04 April Jewry Wall

The Jewry Wall site was excavated between 1936 and 1939 (by K Kenyon), after which the remains of the Roman bath house were consolidated for public display., and the museum opened in 1966. The museum is currently closed for a major revamp. Part of this requires a new pedestrian access ramp. Following archaeological evaluation in 2016, the ramp is still at the drawing board stage, so this time the area of the Scheduled Monument to be – possibly – effected by the ramp was investigated fully to help architects design around the surviving in situ archaeology.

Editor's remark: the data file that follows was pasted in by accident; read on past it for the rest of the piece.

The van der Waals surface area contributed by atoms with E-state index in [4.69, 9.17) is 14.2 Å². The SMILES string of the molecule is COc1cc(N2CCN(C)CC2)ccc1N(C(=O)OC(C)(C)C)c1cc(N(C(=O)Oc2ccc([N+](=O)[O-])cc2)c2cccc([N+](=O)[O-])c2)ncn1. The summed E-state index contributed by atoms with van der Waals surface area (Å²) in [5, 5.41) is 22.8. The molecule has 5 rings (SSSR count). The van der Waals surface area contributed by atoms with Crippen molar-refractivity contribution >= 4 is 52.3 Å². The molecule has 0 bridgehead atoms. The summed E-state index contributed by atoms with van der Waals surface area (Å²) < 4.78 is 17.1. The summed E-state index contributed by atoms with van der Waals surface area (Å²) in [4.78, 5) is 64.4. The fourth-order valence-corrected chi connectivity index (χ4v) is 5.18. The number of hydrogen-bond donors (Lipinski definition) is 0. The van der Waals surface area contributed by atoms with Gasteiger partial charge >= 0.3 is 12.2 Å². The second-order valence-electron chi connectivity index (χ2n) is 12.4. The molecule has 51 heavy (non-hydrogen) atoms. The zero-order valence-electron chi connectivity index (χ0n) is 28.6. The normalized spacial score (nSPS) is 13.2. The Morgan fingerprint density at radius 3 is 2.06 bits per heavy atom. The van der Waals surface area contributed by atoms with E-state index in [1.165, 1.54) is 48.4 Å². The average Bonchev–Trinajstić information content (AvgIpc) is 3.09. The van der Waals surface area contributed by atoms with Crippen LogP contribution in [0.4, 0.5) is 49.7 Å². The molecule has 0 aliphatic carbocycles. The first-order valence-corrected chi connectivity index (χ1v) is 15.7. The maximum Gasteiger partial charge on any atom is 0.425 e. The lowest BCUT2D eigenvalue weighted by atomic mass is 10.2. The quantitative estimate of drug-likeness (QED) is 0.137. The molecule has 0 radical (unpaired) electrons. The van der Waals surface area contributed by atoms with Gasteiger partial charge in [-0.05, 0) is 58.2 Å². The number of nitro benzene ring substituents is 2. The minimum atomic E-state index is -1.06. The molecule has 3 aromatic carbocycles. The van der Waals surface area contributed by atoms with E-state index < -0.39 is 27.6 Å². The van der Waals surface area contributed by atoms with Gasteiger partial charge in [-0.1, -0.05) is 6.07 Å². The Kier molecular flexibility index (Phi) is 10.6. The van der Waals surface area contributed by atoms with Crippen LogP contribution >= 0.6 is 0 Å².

The open area strip excavation was located at the southern edge of the Jewry Wall baths ruins, immediately adjacent to the public footpath to the south. The area under investigation was previously the very edge of the 1930s excavation. This mini-excavation revealed archaeological evidence in the middle area, and consisted of two Roman walls, a patch of tessellated pavement (not another one!), and associated floor make-up levels. These could relate to the baths complex, or perhaps more like may be evidence for a separate building adjacent to the baths (perhaps the same structure as the Peacock Pavement building [15m to the SE], discovered in 1898 and excavated in 1965. This building is believed to be a town house for an important official, or else a mansio (Clay and Mellor 1994, 2-11).

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